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Mail Tribune 100, March 5, 1919

The following news items were drawn from the archives of the Mail Tribune 100 years ago.

March 5, 1919


The French army band concert last night was a brilliant and artistic success with a program pleasing to all classes of patrons. The patriotic selections especially aroused enthusiasm and these French soldier musicians were the only foreign band ever heard by most of the audience who could play American airs with vim, dash and artistry as well, if not better, than most professional bands of this country. What made the concert last night especially pleasing was the human interest from the fact that all the musicians, and leader, had been soldiers in the French army and during service had been wounded or gassed.

The band’s opening selection was the Star Spangled Banner and the concert was closed with “Over There” in compliment to the large number of soldiers and sailors in the audience. There are two wonderful soloists with the band, in the persons of DeBruille, violinist, and True, pianist.


The admirers of Billie Burke, the dainty Paramount star, who scored so heavily with “In Pursuit of Polly” recently, will be delighted with the announcement of Manager Harcke that he has booked “The Make-Believe Wife,” Miss Burke’s newest photocomedy, for presentation at the Liberty theater.

Miss Burk portrays the role of a young society woman of high station, who is lost while mountain climbing with a young man. The situation is aggravated by the fact that she is the fiancée of a lawyer, while the man who is lost with her, is himself the fiancée of an estimable young woman. This adventure has highly interesting results as the sequel proves, and in the development of this unusual story Miss Burke plays a not insignificant part.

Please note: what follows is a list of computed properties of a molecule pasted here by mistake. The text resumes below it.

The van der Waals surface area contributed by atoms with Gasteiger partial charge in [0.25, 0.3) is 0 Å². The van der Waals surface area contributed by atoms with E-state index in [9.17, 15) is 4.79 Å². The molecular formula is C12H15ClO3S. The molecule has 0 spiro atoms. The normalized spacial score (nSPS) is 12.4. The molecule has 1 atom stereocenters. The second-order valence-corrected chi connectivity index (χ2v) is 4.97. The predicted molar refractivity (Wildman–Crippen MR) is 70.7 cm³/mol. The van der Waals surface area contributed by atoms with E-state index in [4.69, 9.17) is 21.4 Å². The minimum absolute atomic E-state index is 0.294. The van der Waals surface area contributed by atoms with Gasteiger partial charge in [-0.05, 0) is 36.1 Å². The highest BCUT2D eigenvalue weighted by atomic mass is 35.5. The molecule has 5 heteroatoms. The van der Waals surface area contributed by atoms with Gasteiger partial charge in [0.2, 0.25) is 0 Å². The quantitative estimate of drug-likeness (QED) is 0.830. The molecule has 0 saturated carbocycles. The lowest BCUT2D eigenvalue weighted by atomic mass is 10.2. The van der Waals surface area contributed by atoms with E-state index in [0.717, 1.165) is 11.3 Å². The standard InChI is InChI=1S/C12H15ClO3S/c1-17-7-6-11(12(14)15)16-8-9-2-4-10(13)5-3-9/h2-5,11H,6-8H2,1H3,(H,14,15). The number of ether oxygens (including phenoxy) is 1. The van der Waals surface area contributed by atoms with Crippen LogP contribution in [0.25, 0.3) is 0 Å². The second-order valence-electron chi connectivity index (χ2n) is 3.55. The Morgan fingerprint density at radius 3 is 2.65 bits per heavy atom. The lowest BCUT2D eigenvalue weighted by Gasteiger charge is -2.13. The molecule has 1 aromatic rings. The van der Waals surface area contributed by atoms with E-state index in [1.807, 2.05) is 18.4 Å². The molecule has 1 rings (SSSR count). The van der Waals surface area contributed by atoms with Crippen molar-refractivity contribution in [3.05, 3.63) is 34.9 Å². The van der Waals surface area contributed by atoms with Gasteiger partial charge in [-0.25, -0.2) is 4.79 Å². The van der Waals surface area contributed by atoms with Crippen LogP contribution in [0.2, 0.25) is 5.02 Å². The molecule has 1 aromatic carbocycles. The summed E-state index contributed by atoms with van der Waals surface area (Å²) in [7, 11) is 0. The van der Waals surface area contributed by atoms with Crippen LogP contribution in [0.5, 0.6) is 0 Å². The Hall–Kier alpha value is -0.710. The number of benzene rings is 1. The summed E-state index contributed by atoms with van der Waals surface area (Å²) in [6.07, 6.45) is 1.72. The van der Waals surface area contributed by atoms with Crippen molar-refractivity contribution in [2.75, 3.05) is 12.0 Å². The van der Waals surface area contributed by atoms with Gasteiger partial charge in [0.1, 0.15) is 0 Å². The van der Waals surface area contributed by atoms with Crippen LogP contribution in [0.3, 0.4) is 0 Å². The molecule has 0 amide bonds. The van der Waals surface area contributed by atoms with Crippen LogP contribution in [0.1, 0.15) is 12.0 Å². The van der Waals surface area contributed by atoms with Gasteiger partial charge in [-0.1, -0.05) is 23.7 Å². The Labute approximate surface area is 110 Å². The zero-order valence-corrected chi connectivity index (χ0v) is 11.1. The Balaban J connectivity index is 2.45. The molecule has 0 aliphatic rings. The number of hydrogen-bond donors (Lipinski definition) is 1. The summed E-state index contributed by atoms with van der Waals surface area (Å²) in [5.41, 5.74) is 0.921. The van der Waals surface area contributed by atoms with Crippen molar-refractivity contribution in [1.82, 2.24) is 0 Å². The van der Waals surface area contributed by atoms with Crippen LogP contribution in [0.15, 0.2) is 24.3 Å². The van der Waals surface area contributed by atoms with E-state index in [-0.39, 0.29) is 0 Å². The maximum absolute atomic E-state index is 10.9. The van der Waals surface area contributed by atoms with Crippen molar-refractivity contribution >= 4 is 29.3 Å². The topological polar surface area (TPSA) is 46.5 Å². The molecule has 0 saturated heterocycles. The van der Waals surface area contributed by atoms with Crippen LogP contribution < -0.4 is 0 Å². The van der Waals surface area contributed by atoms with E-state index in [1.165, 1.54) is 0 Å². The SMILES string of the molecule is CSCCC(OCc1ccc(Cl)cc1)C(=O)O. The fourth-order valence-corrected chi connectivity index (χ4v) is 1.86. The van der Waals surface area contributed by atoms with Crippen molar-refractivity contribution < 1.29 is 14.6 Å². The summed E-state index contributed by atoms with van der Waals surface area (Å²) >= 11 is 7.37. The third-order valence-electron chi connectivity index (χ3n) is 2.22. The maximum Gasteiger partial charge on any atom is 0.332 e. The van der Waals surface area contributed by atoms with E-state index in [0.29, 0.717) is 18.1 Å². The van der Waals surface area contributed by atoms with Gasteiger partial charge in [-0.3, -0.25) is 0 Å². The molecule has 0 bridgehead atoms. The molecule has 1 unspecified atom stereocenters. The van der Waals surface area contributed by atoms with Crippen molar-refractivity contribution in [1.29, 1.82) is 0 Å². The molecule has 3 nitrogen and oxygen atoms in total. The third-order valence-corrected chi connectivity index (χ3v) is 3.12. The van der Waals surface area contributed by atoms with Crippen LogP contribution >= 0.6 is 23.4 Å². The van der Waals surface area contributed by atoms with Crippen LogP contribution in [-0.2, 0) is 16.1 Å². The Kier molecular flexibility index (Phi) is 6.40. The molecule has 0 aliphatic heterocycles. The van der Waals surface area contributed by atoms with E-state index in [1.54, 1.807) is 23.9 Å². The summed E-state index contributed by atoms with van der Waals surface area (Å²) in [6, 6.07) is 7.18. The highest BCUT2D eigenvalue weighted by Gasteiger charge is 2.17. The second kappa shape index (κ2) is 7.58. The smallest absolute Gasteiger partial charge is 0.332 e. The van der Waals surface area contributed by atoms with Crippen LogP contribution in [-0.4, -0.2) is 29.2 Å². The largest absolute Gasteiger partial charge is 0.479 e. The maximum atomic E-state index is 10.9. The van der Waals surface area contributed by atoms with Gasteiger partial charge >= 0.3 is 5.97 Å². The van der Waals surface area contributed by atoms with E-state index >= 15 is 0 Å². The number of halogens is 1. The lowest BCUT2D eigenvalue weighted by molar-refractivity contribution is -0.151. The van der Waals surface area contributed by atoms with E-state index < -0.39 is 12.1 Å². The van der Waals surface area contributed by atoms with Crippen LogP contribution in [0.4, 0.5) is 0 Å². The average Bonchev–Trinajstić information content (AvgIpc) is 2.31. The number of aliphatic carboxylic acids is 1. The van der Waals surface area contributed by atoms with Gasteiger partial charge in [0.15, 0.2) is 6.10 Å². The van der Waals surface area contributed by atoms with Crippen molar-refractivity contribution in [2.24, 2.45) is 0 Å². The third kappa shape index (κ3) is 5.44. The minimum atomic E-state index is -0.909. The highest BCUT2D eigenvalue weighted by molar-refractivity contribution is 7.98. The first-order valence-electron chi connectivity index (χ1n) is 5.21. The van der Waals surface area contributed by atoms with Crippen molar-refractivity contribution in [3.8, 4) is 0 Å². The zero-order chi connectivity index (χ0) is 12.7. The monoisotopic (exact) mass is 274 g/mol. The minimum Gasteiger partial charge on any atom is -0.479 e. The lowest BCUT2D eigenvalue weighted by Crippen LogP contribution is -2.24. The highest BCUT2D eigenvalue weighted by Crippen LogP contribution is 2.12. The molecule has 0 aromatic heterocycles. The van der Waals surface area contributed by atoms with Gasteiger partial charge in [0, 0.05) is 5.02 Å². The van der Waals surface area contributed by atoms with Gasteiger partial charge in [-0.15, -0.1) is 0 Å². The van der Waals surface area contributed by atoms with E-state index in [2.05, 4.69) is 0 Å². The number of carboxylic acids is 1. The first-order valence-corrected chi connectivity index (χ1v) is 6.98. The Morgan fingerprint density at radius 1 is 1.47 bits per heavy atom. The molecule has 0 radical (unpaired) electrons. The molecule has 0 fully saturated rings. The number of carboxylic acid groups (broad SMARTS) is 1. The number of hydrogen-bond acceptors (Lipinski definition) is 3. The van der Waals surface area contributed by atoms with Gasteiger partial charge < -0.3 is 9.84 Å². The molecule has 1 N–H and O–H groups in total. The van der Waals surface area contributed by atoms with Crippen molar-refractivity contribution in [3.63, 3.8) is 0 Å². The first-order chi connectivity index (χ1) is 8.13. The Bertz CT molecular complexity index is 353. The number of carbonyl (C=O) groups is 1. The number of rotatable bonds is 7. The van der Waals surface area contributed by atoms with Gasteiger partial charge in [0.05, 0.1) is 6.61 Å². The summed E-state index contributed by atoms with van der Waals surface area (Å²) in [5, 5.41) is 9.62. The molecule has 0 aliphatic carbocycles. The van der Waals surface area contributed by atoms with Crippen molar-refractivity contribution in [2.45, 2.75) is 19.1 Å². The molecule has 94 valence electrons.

Besides this feature three extra reels will be shown. All returned soldiers and sailors in uniform admitted free tonight.


The soldier-musicians of the French band were much interested in the display in Heath’s drug store window in memory of Lieutenant Newell Barber, for on returning in groups to their Pullman car from the Natatorium following the concert last night each group, spying the window, stepped up close to it. After viewing the French war cross bestowed on the dead Medford lieutenant and reading the citations in French accompanying the cross and scanning closely the picture of the young aviator, they broke out in earnest conversation, after which they again looked in the window and continued on their way.

News from 100 years ago